The North End section of Boston was one of the early arrival points for Southern Italian and Sicilian immigrants. Many Italian-American families can trace their American roots back to this small warren of narrow streets and alleyways. These pioneers brought with them local traditions and beliefs, including the festivals they knew from home: after all, being strangers in a strange land, these people could use all the help they could get from their patron saints.
Since 1911, this neighborhood holds a celebration to honor the patron saint of Sciacca, Sicily: the Madonna del Soccorso.
The Madonna del Soccorso
Our Lady of Help has been protecting the citizens of Sciacca since at least the 14th century. She has been credited with curing broken necks, eradicating a plague and stopping an earthquake. Sciacca had a large marble statue commissioned that is still part of the traditional procession in Sicily. Fishermen of Sciacca have a special relationship with the Virgin, since it was the fishermen that struggled to bring her heavy marble statue into Sciacca’s port, in the early 16th century.
Therefore, it was natural for the newly arrived fishermen to want to honor the Madonna del Soccorso just like they did back home, every August 15th.
Boston’s own Madonna del Soccorso di Sciacca (fishermansfeast.com)
The North End’s version of Sciacca’s feast includes food, games, gifts, lots of music and of course, the procession. The statue of the Madonna del Soccorso di Sciacca is carried to Boston Harbor where she blesses the fishing grounds, before spending the rest of the feast in a street side chapel. During the Sunday of the festival, the statue is paraded through Boston’s North End for seven hours before the highlight of the festival, the famous ‘flight of the Angel’, takes place.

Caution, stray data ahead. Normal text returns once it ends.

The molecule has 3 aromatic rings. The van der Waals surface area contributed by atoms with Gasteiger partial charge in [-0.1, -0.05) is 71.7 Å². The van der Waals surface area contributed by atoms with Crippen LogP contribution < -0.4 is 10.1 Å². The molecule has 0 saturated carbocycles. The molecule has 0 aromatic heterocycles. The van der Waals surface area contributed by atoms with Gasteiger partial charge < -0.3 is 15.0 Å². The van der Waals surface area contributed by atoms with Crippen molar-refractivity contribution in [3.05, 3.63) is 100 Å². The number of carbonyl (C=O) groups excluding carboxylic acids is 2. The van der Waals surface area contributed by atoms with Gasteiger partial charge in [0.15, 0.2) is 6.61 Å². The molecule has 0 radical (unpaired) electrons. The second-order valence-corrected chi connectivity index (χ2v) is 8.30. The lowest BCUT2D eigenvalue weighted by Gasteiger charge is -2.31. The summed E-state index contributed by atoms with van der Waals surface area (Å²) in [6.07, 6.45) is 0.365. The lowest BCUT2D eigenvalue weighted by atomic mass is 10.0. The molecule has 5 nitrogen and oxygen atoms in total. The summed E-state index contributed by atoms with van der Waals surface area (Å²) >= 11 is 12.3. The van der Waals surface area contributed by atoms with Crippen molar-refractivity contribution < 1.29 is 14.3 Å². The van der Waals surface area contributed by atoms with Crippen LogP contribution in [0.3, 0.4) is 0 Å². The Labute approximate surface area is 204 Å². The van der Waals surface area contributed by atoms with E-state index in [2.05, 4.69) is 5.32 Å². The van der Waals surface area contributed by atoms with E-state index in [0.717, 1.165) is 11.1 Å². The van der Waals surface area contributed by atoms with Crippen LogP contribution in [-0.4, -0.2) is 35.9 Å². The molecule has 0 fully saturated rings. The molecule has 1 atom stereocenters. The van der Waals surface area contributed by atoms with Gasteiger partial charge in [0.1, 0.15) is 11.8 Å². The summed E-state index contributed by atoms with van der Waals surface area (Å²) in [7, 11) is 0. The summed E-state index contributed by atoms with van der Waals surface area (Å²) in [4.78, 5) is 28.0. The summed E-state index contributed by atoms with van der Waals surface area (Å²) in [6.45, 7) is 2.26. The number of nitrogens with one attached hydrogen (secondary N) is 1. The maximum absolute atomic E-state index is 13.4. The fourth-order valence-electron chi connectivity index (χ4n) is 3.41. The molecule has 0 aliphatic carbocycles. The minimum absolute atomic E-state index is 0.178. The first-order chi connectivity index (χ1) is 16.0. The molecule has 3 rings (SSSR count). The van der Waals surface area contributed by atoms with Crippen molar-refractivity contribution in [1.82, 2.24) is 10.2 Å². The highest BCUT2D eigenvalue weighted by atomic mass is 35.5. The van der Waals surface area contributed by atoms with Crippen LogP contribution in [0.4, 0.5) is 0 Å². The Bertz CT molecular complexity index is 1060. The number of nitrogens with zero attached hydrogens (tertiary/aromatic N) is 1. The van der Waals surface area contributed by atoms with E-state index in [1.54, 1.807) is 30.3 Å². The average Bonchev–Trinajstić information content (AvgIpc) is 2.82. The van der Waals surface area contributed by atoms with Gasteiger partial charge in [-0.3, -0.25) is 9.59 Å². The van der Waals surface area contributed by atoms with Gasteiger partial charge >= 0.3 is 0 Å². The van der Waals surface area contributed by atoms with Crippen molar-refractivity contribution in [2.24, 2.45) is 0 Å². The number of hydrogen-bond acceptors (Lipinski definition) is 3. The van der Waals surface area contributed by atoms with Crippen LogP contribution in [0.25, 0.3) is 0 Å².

The Flight of the Angel
The very climax of the Fisherman’s Feast, is a most spectacular feature: a religious spectacle called the Flight of the Angel.
On the Sunday, at the end of the day-long procession, the statue of the Madonna del Soccorso di Sciacca is returned to North Street and the crowds gather under the lights to await the angels. Every year, three young girls are chosen to play the roles of the main angel and two supporting angels. From the balconies above the crowd, the two supporting angels recite prayers in Italian before the main angel emerges from a window and “flies” above the crowd, landing in front of the stature to pray. As she begins her return flight to the upper windows, the crowd roars and confetti streams down from the rooftops.
As the night winds down the statue of the Madonna del Soccorso di Sciacca is returned to her shrine, to await next year’s festival.
Last August’s Angel flies to the Madonna del Soccorso di Sciacca in Boston’s North End (Ph. fishermansfeast.com)
The Fisherman’s Feast, which this year will take place from the 14th to the 17th of August, is just one of several festivals held at the end of the summer in the North End. Shortly after it, you’ll find a two-day festival dedicated to Saint Anthony, another well loved Italian Saint. On Labor’s Day, the first of September, Italian-Bostonians will celebrate Saint Lucy, and finally, on the 7th of the same month, the Procession of Santa Rosalia of Palermo will end the end-of-Summer celebrations in the North End of the city.
It may be roasting, as August is one of the hottest months in the city, but this is still a great time to visit the North End, which is full of traditional bakeries, wine vendors and shops. The food options during the festivals range from street vendors to classic Italian-American restaurants, to modern takes on Italian cuisine.
Although the fishing fleets of Boston and Gloucester can no longer sponsor the festival, corporate sponsorship will allow the Fisherman’s Feast to continue every August, for years to come.
By Justin Demetri
Edited and updated by Francesca Bezzone, 05/17/2014
For More Information:
Official Website: fishermansfeast.com/